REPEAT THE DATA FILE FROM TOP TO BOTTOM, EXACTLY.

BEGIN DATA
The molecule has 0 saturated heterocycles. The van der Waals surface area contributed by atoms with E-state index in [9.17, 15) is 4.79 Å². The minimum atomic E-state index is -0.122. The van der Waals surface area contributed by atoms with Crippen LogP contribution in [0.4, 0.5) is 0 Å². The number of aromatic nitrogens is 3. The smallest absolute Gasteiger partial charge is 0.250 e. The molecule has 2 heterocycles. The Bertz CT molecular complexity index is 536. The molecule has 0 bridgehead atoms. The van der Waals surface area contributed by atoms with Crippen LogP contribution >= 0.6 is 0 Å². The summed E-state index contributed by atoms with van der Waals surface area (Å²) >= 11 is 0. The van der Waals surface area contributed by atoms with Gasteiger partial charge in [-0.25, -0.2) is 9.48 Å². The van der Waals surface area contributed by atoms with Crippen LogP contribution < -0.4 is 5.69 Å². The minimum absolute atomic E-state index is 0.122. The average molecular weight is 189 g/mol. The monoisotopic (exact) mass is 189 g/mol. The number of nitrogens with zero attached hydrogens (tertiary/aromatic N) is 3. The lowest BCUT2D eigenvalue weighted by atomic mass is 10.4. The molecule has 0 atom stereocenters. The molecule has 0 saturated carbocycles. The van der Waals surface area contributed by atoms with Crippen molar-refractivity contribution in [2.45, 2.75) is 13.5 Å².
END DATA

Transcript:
The molecule has 0 saturated heterocycles. The van der Waals surface area contributed by atoms with E-state index in [9.17, 15) is 4.79 Å². The minimum atomic E-state index is -0.122. The van der Waals surface area contributed by atoms with Crippen LogP contribution in [0.4, 0.5) is 0 Å². The number of aromatic nitrogens is 3. The smallest absolute Gasteiger partial charge is 0.250 e. The molecule has 2 heterocycles. The Bertz CT molecular complexity index is 536. The molecule has 0 bridgehead atoms. The van der Waals surface area contributed by atoms with Crippen LogP contribution >= 0.6 is 0 Å². The summed E-state index contributed by atoms with van der Waals surface area (Å²) >= 11 is 0. The van der Waals surface area contributed by atoms with Gasteiger partial charge in [-0.25, -0.2) is 9.48 Å². The van der Waals surface area contributed by atoms with Crippen LogP contribution < -0.4 is 5.69 Å². The minimum absolute atomic E-state index is 0.122. The average molecular weight is 189 g/mol. The monoisotopic (exact) mass is 189 g/mol. The number of nitrogens with zero attached hydrogens (tertiary/aromatic N) is 3. The lowest BCUT2D eigenvalue weighted by atomic mass is 10.4. The molecule has 0 atom stereocenters. The molecule has 0 saturated carbocycles. The van der Waals surface area contributed by atoms with Crippen molar-refractivity contribution in [2.45, 2.75) is 13.5 Å².